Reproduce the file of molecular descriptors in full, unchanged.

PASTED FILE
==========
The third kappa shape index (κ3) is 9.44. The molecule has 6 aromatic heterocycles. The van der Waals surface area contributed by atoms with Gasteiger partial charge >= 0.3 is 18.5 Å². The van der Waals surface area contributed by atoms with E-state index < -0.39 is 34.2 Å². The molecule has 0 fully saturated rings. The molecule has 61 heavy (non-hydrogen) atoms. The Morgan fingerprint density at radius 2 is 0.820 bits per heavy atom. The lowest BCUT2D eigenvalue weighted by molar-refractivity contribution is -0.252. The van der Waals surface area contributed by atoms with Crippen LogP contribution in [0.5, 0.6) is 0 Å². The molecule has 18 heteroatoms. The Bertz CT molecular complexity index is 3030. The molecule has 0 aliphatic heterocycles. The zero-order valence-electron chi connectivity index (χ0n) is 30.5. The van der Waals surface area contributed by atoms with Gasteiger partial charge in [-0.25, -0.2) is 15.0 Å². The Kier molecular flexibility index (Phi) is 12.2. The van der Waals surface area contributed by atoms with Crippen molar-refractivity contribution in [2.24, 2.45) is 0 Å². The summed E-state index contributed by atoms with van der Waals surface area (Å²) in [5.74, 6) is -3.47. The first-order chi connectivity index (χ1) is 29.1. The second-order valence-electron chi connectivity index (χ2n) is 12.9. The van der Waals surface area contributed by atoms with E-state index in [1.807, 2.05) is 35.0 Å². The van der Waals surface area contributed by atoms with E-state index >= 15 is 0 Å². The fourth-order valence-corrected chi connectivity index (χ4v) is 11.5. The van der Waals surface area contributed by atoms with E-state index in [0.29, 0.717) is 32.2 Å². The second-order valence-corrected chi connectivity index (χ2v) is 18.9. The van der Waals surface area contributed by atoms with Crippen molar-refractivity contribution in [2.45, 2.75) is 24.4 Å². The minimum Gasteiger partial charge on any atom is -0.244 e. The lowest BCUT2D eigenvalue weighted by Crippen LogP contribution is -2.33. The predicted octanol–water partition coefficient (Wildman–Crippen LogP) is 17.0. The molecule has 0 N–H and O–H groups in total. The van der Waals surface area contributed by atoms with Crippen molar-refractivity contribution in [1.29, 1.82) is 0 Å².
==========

The third kappa shape index (κ3) is 9.44. The molecule has 6 aromatic heterocycles. The van der Waals surface area contributed by atoms with Gasteiger partial charge >= 0.3 is 18.5 Å². The van der Waals surface area contributed by atoms with E-state index < -0.39 is 34.2 Å². The molecule has 0 fully saturated rings. The molecule has 61 heavy (non-hydrogen) atoms. The Morgan fingerprint density at radius 2 is 0.820 bits per heavy atom. The lowest BCUT2D eigenvalue weighted by molar-refractivity contribution is -0.252. The van der Waals surface area contributed by atoms with Crippen LogP contribution in [0.5, 0.6) is 0 Å². The molecule has 18 heteroatoms. The Bertz CT molecular complexity index is 3030. The molecule has 0 aliphatic heterocycles. The zero-order valence-electron chi connectivity index (χ0n) is 30.5. The van der Waals surface area contributed by atoms with Gasteiger partial charge in [-0.25, -0.2) is 15.0 Å². The Kier molecular flexibility index (Phi) is 12.2. The van der Waals surface area contributed by atoms with Crippen molar-refractivity contribution in [2.24, 2.45) is 0 Å². The summed E-state index contributed by atoms with van der Waals surface area (Å²) in [5.74, 6) is -3.47. The first-order chi connectivity index (χ1) is 29.1. The second-order valence-electron chi connectivity index (χ2n) is 12.9. The van der Waals surface area contributed by atoms with E-state index in [1.807, 2.05) is 35.0 Å². The van der Waals surface area contributed by atoms with E-state index >= 15 is 0 Å². The fourth-order valence-corrected chi connectivity index (χ4v) is 11.5. The van der Waals surface area contributed by atoms with E-state index in [0.29, 0.717) is 32.2 Å². The second-order valence-corrected chi connectivity index (χ2v) is 18.9. The van der Waals surface area contributed by atoms with Crippen molar-refractivity contribution in [2.45, 2.75) is 24.4 Å². The minimum Gasteiger partial charge on any atom is -0.244 e. The lowest BCUT2D eigenvalue weighted by Crippen LogP contribution is -2.33. The predicted octanol–water partition coefficient (Wildman–Crippen LogP) is 17.0. The molecule has 0 N–H and O–H groups in total. The van der Waals surface area contributed by atoms with Crippen molar-refractivity contribution in [1.29, 1.82) is 0 Å².